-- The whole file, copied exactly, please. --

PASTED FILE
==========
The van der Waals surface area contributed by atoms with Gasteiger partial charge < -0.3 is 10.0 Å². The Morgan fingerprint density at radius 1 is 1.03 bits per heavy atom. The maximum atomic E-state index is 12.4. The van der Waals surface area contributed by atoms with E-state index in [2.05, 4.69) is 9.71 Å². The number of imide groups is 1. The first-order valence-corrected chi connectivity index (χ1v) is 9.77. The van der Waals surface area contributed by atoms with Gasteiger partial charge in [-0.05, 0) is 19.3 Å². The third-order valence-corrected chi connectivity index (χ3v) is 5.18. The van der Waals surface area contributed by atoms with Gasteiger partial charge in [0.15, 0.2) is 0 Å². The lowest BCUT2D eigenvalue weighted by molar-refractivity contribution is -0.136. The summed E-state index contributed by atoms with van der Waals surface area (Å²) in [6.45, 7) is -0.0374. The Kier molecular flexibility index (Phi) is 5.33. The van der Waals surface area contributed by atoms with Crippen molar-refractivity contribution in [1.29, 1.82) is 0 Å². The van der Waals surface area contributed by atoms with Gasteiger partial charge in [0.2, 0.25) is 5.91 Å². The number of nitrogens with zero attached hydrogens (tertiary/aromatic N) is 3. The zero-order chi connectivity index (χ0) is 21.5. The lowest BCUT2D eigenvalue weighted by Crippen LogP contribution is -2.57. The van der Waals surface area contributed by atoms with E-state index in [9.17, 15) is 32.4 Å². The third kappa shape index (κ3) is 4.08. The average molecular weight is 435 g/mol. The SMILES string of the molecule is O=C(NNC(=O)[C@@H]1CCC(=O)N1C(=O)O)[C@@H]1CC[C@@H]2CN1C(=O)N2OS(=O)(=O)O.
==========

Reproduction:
The van der Waals surface area contributed by atoms with Gasteiger partial charge < -0.3 is 10.0 Å². The Morgan fingerprint density at radius 1 is 1.03 bits per heavy atom. The maximum atomic E-state index is 12.4. The van der Waals surface area contributed by atoms with E-state index in [2.05, 4.69) is 9.71 Å². The number of imide groups is 1. The first-order valence-corrected chi connectivity index (χ1v) is 9.77. The van der Waals surface area contributed by atoms with Gasteiger partial charge in [-0.05, 0) is 19.3 Å². The third-order valence-corrected chi connectivity index (χ3v) is 5.18. The van der Waals surface area contributed by atoms with Gasteiger partial charge in [0.15, 0.2) is 0 Å². The lowest BCUT2D eigenvalue weighted by molar-refractivity contribution is -0.136. The summed E-state index contributed by atoms with van der Waals surface area (Å²) in [6.45, 7) is -0.0374. The Kier molecular flexibility index (Phi) is 5.33. The van der Waals surface area contributed by atoms with Crippen molar-refractivity contribution in [1.29, 1.82) is 0 Å². The van der Waals surface area contributed by atoms with Gasteiger partial charge in [0.2, 0.25) is 5.91 Å². The number of nitrogens with zero attached hydrogens (tertiary/aromatic N) is 3. The zero-order chi connectivity index (χ0) is 21.5. The lowest BCUT2D eigenvalue weighted by Crippen LogP contribution is -2.57. The van der Waals surface area contributed by atoms with E-state index in [9.17, 15) is 32.4 Å². The third kappa shape index (κ3) is 4.08. The average molecular weight is 435 g/mol. The SMILES string of the molecule is O=C(NNC(=O)[C@@H]1CCC(=O)N1C(=O)O)[C@@H]1CC[C@@H]2CN1C(=O)N2OS(=O)(=O)O.